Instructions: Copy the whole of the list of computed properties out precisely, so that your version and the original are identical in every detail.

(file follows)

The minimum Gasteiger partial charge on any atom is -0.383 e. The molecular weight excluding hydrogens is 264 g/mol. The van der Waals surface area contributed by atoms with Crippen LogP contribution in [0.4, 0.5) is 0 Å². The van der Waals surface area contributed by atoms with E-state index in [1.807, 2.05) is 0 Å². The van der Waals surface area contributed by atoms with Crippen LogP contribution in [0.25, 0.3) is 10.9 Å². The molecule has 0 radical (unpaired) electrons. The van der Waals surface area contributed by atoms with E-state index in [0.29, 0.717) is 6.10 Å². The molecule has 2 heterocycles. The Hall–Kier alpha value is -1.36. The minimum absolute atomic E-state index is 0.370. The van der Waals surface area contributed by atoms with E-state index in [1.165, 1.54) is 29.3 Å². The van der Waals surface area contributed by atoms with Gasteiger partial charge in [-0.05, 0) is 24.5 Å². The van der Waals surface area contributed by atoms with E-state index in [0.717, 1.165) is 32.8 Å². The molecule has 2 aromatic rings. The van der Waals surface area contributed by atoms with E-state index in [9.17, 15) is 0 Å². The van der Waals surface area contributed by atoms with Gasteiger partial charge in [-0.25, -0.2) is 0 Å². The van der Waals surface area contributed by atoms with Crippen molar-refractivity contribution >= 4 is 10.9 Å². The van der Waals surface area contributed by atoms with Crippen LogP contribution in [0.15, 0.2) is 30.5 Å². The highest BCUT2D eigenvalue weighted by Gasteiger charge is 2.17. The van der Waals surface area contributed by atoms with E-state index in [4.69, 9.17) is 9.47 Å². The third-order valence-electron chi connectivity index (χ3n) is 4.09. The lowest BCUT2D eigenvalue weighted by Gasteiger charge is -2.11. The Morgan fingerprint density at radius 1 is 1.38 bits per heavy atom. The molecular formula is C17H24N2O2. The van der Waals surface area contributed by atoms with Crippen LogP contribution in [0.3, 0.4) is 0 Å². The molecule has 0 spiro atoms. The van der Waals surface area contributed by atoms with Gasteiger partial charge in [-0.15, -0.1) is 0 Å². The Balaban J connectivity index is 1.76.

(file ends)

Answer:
The minimum Gasteiger partial charge on any atom is -0.383 e. The molecular weight excluding hydrogens is 264 g/mol. The van der Waals surface area contributed by atoms with Crippen LogP contribution in [0.4, 0.5) is 0 Å². The van der Waals surface area contributed by atoms with E-state index in [1.807, 2.05) is 0 Å². The van der Waals surface area contributed by atoms with Crippen LogP contribution in [0.25, 0.3) is 10.9 Å². The molecule has 0 radical (unpaired) electrons. The van der Waals surface area contributed by atoms with E-state index in [0.29, 0.717) is 6.10 Å². The molecule has 2 heterocycles. The Hall–Kier alpha value is -1.36. The minimum absolute atomic E-state index is 0.370. The van der Waals surface area contributed by atoms with E-state index in [1.165, 1.54) is 29.3 Å². The van der Waals surface area contributed by atoms with Gasteiger partial charge in [-0.05, 0) is 24.5 Å². The van der Waals surface area contributed by atoms with E-state index in [0.717, 1.165) is 32.8 Å². The molecule has 2 aromatic rings. The van der Waals surface area contributed by atoms with E-state index in [9.17, 15) is 0 Å². The van der Waals surface area contributed by atoms with Gasteiger partial charge in [-0.25, -0.2) is 0 Å². The van der Waals surface area contributed by atoms with Crippen molar-refractivity contribution >= 4 is 10.9 Å². The van der Waals surface area contributed by atoms with Crippen LogP contribution in [0.15, 0.2) is 30.5 Å². The highest BCUT2D eigenvalue weighted by Gasteiger charge is 2.17. The van der Waals surface area contributed by atoms with E-state index in [4.69, 9.17) is 9.47 Å². The third-order valence-electron chi connectivity index (χ3n) is 4.09. The lowest BCUT2D eigenvalue weighted by Gasteiger charge is -2.11. The Morgan fingerprint density at radius 1 is 1.38 bits per heavy atom. The molecular formula is C17H24N2O2. The van der Waals surface area contributed by atoms with Crippen LogP contribution in [0.3, 0.4) is 0 Å². The molecule has 0 spiro atoms. The van der Waals surface area contributed by atoms with Gasteiger partial charge in [-0.15, -0.1) is 0 Å². The Balaban J connectivity index is 1.76.